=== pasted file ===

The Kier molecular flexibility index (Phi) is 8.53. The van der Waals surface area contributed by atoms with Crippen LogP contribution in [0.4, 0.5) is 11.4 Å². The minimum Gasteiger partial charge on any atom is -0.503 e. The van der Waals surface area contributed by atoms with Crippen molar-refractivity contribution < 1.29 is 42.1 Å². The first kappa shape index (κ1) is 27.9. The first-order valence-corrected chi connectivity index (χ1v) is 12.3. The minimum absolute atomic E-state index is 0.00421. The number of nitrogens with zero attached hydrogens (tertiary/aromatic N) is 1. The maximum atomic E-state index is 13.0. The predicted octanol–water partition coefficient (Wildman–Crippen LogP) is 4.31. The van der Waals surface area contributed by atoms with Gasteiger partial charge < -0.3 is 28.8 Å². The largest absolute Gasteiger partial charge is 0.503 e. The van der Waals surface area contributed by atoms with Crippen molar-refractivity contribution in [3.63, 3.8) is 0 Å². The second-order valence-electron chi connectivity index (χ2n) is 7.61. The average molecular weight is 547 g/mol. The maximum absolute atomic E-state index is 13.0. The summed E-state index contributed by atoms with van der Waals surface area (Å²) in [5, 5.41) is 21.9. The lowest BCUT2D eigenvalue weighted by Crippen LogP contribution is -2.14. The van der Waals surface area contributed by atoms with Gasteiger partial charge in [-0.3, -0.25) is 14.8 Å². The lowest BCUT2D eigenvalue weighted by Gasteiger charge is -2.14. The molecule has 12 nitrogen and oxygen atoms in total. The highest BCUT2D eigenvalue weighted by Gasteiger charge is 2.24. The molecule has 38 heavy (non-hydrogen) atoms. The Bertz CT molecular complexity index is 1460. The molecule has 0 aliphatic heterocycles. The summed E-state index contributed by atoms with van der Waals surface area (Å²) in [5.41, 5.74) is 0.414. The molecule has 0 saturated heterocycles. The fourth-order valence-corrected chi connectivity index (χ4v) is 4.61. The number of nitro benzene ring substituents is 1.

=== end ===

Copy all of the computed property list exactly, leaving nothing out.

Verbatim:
The Kier molecular flexibility index (Phi) is 8.53. The van der Waals surface area contributed by atoms with Crippen LogP contribution in [0.4, 0.5) is 11.4 Å². The minimum Gasteiger partial charge on any atom is -0.503 e. The van der Waals surface area contributed by atoms with Crippen molar-refractivity contribution < 1.29 is 42.1 Å². The first kappa shape index (κ1) is 27.9. The first-order valence-corrected chi connectivity index (χ1v) is 12.3. The minimum absolute atomic E-state index is 0.00421. The number of nitrogens with zero attached hydrogens (tertiary/aromatic N) is 1. The maximum atomic E-state index is 13.0. The predicted octanol–water partition coefficient (Wildman–Crippen LogP) is 4.31. The van der Waals surface area contributed by atoms with Gasteiger partial charge < -0.3 is 28.8 Å². The largest absolute Gasteiger partial charge is 0.503 e. The van der Waals surface area contributed by atoms with Crippen molar-refractivity contribution in [3.63, 3.8) is 0 Å². The second-order valence-electron chi connectivity index (χ2n) is 7.61. The average molecular weight is 547 g/mol. The maximum absolute atomic E-state index is 13.0. The summed E-state index contributed by atoms with van der Waals surface area (Å²) in [5, 5.41) is 21.9. The lowest BCUT2D eigenvalue weighted by Crippen LogP contribution is -2.14. The van der Waals surface area contributed by atoms with Gasteiger partial charge in [-0.3, -0.25) is 14.8 Å². The lowest BCUT2D eigenvalue weighted by Gasteiger charge is -2.14. The molecule has 12 nitrogen and oxygen atoms in total. The highest BCUT2D eigenvalue weighted by Gasteiger charge is 2.24. The molecule has 38 heavy (non-hydrogen) atoms. The Bertz CT molecular complexity index is 1460. The molecule has 0 aliphatic heterocycles. The summed E-state index contributed by atoms with van der Waals surface area (Å²) in [5.41, 5.74) is 0.414. The molecule has 0 saturated heterocycles. The fourth-order valence-corrected chi connectivity index (χ4v) is 4.61. The number of nitro benzene ring substituents is 1.